What Is Title VII of the Civil Rights Act?
Title VII of the Civil Rights Act of 1964, as amended, (“Title VII”) protects against discrimination based on race, color, religion, sex, and national origin.
There are many different bases for bringing a claim under Title VII, including but not limited to,
- Disparate treatment
- Discriminatory termination
- Discriminatory failure to promote
- Discriminatory failure to hire
In disparate treatment claims, an employee typically must demonstrate that the employer subjected her to an adverse employment action.
What is an Adverse Employment Action?
An employment action is “adverse” for purposes of establishing Title VII claims if the action is “objectively serious and tangible enough to alter the employee’s compensation, terms, conditions, or privileges of employment. . . .”
Transfer or Reassignments
Federal courts have held that a transfer or reassignment can constitute an adverse employment action if the impacts of the same are objectively serious and result in tangible adversity.
A lateral transfer or relocation typically does not rise to the level of an adverse employment action. The same is true even if the transfer or relocation results in an increased commute to and from work. Without more, a longer commute is not objectively serious and tangible enough to meet the threshold of substantiality.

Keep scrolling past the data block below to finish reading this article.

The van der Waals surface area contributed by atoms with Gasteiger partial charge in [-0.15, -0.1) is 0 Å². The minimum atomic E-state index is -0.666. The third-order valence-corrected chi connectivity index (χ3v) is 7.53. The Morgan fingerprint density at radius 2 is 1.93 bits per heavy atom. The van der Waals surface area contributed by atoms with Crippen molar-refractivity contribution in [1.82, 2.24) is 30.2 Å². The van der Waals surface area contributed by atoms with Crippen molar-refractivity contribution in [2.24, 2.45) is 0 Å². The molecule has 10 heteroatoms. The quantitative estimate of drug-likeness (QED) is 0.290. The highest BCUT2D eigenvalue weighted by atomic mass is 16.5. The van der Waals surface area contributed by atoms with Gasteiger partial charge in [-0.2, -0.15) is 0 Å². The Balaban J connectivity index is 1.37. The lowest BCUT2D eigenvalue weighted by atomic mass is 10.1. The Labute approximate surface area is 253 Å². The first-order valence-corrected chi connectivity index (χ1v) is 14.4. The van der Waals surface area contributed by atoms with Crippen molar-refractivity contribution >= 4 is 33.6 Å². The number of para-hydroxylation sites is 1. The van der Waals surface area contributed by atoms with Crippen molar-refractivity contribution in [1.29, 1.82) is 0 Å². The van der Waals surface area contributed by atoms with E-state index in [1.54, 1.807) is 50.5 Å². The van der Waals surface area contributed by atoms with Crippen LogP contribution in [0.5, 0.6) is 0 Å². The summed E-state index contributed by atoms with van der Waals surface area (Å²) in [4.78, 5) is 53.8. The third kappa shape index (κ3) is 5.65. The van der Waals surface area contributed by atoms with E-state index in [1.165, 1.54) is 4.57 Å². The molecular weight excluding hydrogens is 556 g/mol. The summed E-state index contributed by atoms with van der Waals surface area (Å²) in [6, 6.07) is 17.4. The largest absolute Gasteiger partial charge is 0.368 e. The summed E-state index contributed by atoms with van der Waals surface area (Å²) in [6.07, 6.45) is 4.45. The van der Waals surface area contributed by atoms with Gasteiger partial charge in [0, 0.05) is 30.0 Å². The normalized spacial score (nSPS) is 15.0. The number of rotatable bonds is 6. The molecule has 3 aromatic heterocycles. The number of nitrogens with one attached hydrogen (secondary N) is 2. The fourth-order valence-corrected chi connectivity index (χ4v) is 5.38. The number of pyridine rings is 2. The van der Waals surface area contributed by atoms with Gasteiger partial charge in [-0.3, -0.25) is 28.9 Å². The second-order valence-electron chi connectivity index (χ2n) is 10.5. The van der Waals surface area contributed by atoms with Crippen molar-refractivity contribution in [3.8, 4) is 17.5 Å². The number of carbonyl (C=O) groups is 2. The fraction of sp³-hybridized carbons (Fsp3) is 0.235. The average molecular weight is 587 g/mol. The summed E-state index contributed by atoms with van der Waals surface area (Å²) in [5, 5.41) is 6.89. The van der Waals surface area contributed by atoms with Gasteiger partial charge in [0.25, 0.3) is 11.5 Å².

Changes in Work Schedules
Similarly, a change in schedules does not constitute an adverse employment action if it is not objectively serious and does not result in tangible adversity. Unlike a lateral transfer, schedule changes can sometimes result in reduced working hours, which may rise to the level of an adverse employment action.
However, like lateral transfers, a schedule change resulting in an increase in childcare costs does not constitute an adverse employment action. Although increased childcare costs are inconvenient, they are typically not objectively serious and tangible enough to meet the substantiality threshold.
How Do I Determine If I Have a Claim?
Whether an employer’s action against an employee rises to the level of “adverse employment action” for purposes of a Title VII claim is a question of fact, which requires the trier of fact to determine whether, as a result of the employer’s action, the employee suffered an objectively serious and tangible harm.
If you feel your rights under Title VII have been violated, or if you have any other questions regarding your employment rights, please contact the experienced Birmingham employment law attorneys at Wrady Michel & King. You can contact us either online or by calling us at (205) 265-1880. We are here to serve you.